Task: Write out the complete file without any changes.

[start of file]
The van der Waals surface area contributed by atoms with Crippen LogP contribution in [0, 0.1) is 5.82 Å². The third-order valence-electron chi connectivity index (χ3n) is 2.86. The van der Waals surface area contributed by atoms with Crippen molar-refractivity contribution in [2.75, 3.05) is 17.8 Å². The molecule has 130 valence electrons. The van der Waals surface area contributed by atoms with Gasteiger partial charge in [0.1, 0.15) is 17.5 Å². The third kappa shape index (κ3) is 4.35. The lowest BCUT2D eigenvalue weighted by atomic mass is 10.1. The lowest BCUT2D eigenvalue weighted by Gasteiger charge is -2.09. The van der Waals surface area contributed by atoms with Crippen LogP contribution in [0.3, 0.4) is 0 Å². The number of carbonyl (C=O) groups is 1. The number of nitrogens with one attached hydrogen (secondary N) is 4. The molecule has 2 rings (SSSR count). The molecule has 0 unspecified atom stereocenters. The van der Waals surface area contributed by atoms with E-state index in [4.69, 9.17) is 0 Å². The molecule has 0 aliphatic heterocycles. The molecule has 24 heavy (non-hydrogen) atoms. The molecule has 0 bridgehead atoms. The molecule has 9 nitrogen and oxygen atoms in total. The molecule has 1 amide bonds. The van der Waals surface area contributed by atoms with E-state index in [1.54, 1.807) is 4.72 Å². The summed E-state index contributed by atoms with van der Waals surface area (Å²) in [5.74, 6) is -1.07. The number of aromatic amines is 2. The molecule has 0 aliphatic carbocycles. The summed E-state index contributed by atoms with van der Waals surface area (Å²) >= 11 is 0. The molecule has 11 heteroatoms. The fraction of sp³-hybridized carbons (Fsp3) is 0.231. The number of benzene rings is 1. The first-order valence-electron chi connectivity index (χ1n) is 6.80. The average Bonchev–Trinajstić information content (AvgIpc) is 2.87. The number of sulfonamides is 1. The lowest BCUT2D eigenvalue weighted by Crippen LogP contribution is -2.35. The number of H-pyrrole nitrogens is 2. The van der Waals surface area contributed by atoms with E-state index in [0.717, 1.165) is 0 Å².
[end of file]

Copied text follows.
The van der Waals surface area contributed by atoms with Crippen LogP contribution in [0, 0.1) is 5.82 Å². The third-order valence-electron chi connectivity index (χ3n) is 2.86. The van der Waals surface area contributed by atoms with Crippen molar-refractivity contribution in [2.75, 3.05) is 17.8 Å². The molecule has 130 valence electrons. The van der Waals surface area contributed by atoms with Gasteiger partial charge in [0.1, 0.15) is 17.5 Å². The third kappa shape index (κ3) is 4.35. The lowest BCUT2D eigenvalue weighted by atomic mass is 10.1. The lowest BCUT2D eigenvalue weighted by Gasteiger charge is -2.09. The van der Waals surface area contributed by atoms with Crippen LogP contribution in [0.3, 0.4) is 0 Å². The number of carbonyl (C=O) groups is 1. The number of nitrogens with one attached hydrogen (secondary N) is 4. The molecule has 2 rings (SSSR count). The molecule has 0 unspecified atom stereocenters. The van der Waals surface area contributed by atoms with E-state index in [4.69, 9.17) is 0 Å². The molecule has 0 aliphatic heterocycles. The molecule has 24 heavy (non-hydrogen) atoms. The molecule has 0 bridgehead atoms. The molecule has 9 nitrogen and oxygen atoms in total. The molecule has 1 amide bonds. The van der Waals surface area contributed by atoms with E-state index in [1.54, 1.807) is 4.72 Å². The summed E-state index contributed by atoms with van der Waals surface area (Å²) in [5.74, 6) is -1.07. The number of aromatic amines is 2. The molecule has 0 aliphatic carbocycles. The summed E-state index contributed by atoms with van der Waals surface area (Å²) >= 11 is 0. The molecule has 11 heteroatoms. The fraction of sp³-hybridized carbons (Fsp3) is 0.231. The number of benzene rings is 1. The first-order valence-electron chi connectivity index (χ1n) is 6.80. The average Bonchev–Trinajstić information content (AvgIpc) is 2.87. The number of sulfonamides is 1. The lowest BCUT2D eigenvalue weighted by Crippen LogP contribution is -2.35. The number of H-pyrrole nitrogens is 2. The van der Waals surface area contributed by atoms with E-state index in [0.717, 1.165) is 0 Å².